A planet-hunting instrument has captured the first confirmed image of a newborn planet that's still forming in our galaxy.
To the right of the black circle at the center of the image, the round bright planet can be seen within the disk of gas and dust around the young dwarf star PDS 70. Of course, the center isn't naturally this dark. Instead, the researchers used a coronagraph to block the bright light of the star in order to look at the disk and the planet.
It's carving out a path through the disk around the star, which is in the Centaurus constellation. The protoplanetary disk is the "planet factory" full of gas and dust around young stars. The planet was found in a gap in this disk, which means it is close to where it was born and still growing by accumulating material from the disk.
The planet, dubbed PDS 70b, was detected by an international team using the European Southern Observatory's Very Large Telescope in Chile and its planet-hunting instrument, called SPHERE. The instrument is considered to be one of the most powerful planet hunters in existence.
The discovery by two teams of researchers is detailed in two papers published in the journal Astronomy & Astrophysics on Monday.
"These discs around young stars are the birthplaces of planets, but so far only a handful of observations have detected hints of baby planets in them," Miriam Keppler of the Max Planck Institute for Astronomy, who led oneteam, said in a statement. "The problem is that until now, most of these planet candidates could just have been features in the disc."
André Müller, also with the Max Planck institute and leader of the second team, said in a statement that "Keppler's results give us a new window onto the complex and poorly-understood early stages of planetary evolution. We needed to observe a planet in a young star's disc to really understand the processes behind planet formation."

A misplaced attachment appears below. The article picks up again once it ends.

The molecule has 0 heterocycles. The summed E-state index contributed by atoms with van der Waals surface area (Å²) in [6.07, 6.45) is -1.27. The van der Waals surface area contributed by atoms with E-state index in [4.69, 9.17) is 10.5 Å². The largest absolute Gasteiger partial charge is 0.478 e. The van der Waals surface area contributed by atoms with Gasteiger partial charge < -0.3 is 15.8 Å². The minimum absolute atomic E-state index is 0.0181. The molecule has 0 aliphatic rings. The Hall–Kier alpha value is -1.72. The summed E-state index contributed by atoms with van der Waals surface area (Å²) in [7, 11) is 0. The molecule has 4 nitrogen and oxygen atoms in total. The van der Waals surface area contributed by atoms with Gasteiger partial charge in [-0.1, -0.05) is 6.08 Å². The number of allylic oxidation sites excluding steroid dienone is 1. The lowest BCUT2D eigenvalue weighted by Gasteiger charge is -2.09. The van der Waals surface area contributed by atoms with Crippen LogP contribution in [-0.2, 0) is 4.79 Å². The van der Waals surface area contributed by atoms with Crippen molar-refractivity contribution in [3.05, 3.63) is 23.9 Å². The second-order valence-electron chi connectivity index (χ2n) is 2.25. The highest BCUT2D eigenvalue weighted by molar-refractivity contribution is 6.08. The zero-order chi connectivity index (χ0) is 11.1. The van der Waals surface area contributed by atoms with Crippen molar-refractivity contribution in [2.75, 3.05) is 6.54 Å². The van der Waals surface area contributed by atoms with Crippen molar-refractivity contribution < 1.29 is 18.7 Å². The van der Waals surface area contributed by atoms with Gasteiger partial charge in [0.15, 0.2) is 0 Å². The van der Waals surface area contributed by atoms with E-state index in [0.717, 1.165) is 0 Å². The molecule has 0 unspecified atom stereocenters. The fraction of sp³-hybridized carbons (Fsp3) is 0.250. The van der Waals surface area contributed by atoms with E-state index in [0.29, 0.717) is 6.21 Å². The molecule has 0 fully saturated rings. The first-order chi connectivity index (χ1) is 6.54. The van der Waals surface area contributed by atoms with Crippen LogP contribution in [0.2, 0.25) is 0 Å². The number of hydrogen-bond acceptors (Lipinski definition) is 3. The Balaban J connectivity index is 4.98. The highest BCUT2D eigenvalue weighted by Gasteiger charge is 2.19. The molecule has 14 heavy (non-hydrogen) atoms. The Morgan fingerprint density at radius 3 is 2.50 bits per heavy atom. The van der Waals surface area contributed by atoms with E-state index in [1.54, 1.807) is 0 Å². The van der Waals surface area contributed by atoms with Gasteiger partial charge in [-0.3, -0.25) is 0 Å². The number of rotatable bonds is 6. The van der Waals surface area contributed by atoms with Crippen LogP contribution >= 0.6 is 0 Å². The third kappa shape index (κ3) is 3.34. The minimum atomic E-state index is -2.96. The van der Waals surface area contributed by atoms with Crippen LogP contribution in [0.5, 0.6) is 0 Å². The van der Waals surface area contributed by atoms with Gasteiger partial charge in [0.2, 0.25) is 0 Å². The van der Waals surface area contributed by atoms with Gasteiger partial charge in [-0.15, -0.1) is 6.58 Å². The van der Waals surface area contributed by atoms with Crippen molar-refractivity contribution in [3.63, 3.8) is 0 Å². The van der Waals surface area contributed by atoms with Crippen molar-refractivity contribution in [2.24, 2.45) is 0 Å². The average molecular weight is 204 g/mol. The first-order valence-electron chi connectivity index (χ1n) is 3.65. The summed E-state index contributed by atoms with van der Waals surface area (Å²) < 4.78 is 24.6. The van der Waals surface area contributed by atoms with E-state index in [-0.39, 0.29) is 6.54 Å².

SPHERE was able to measure the planet's brightness at different wavelengths, which enabled the researchers to determine the properties of its atmosphere.
This is incredibly challenging, because even though SPHERE used the coronagraph to block the star, it had to seek out the planet's signal in multiple ways.
Researchers were able to determine that it's a giant gas planet and has a blisteringly hot surface temperature of 1,832 degrees Fahrenheit. This is at least a few times the mass of Jupiter, the largest gas giant in our solar system, and well above the highest temperature recorded on any planet in our solar system.
They also deduced that it has a cloudy atmosphere.
Although the planet looks close to its star in the image, it's 1,864,113 miles away. That's the same distance as Uranus from our sun. It takes the planet 120 years to orbit the star, which fits with astronomers' predictions that gas giants would need to form quite far from their stars.
Directly imaging the planet is a game-changer. Going forward, researchers will be able test models of how planets form and learn more about the history of how the earliest planetary systems formed, like our own solar system.
"After more than a decade of enormous efforts to build this high-tech machine, now SPHERE enables us to reap the harvest with the discovery of baby planets!" Thomas Henning, director at the Max Planck Institute for Astronomy and leader of the teams, said in a statement.